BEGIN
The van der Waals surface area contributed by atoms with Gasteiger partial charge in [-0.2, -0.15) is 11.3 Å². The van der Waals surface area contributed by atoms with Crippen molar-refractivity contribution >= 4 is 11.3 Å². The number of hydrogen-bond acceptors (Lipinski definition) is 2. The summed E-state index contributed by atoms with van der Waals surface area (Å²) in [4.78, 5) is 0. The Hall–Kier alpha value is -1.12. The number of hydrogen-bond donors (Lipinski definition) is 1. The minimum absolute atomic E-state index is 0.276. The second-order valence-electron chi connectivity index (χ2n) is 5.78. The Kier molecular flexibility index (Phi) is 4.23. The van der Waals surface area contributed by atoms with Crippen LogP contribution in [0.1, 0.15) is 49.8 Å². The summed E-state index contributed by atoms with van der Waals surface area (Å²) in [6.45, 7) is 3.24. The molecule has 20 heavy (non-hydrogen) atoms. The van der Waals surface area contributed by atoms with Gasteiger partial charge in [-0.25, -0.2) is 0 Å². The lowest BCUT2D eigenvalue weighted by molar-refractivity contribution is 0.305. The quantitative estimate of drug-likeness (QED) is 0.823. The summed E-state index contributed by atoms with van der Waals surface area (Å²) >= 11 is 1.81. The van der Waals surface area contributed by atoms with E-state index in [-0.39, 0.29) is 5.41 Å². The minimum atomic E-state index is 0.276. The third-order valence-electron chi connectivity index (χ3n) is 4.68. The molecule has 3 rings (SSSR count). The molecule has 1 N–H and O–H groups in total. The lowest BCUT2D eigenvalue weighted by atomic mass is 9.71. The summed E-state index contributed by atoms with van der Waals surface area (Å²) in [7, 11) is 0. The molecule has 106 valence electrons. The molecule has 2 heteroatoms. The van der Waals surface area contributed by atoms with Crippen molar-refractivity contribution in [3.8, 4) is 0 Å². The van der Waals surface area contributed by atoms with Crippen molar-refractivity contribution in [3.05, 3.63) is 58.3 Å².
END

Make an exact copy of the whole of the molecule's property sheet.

The van der Waals surface area contributed by atoms with Gasteiger partial charge in [-0.2, -0.15) is 11.3 Å². The van der Waals surface area contributed by atoms with Crippen molar-refractivity contribution >= 4 is 11.3 Å². The number of hydrogen-bond acceptors (Lipinski definition) is 2. The summed E-state index contributed by atoms with van der Waals surface area (Å²) in [4.78, 5) is 0. The Hall–Kier alpha value is -1.12. The number of hydrogen-bond donors (Lipinski definition) is 1. The minimum absolute atomic E-state index is 0.276. The second-order valence-electron chi connectivity index (χ2n) is 5.78. The Kier molecular flexibility index (Phi) is 4.23. The van der Waals surface area contributed by atoms with Crippen LogP contribution in [0.1, 0.15) is 49.8 Å². The summed E-state index contributed by atoms with van der Waals surface area (Å²) in [6.45, 7) is 3.24. The molecule has 20 heavy (non-hydrogen) atoms. The van der Waals surface area contributed by atoms with Gasteiger partial charge in [-0.25, -0.2) is 0 Å². The lowest BCUT2D eigenvalue weighted by molar-refractivity contribution is 0.305. The quantitative estimate of drug-likeness (QED) is 0.823. The summed E-state index contributed by atoms with van der Waals surface area (Å²) >= 11 is 1.81. The van der Waals surface area contributed by atoms with E-state index in [-0.39, 0.29) is 5.41 Å². The minimum atomic E-state index is 0.276. The third-order valence-electron chi connectivity index (χ3n) is 4.68. The molecule has 3 rings (SSSR count). The molecule has 1 N–H and O–H groups in total. The lowest BCUT2D eigenvalue weighted by atomic mass is 9.71. The summed E-state index contributed by atoms with van der Waals surface area (Å²) in [7, 11) is 0. The molecule has 106 valence electrons. The molecule has 2 heteroatoms. The van der Waals surface area contributed by atoms with Crippen molar-refractivity contribution in [3.8, 4) is 0 Å². The van der Waals surface area contributed by atoms with Crippen molar-refractivity contribution in [3.05, 3.63) is 58.3 Å².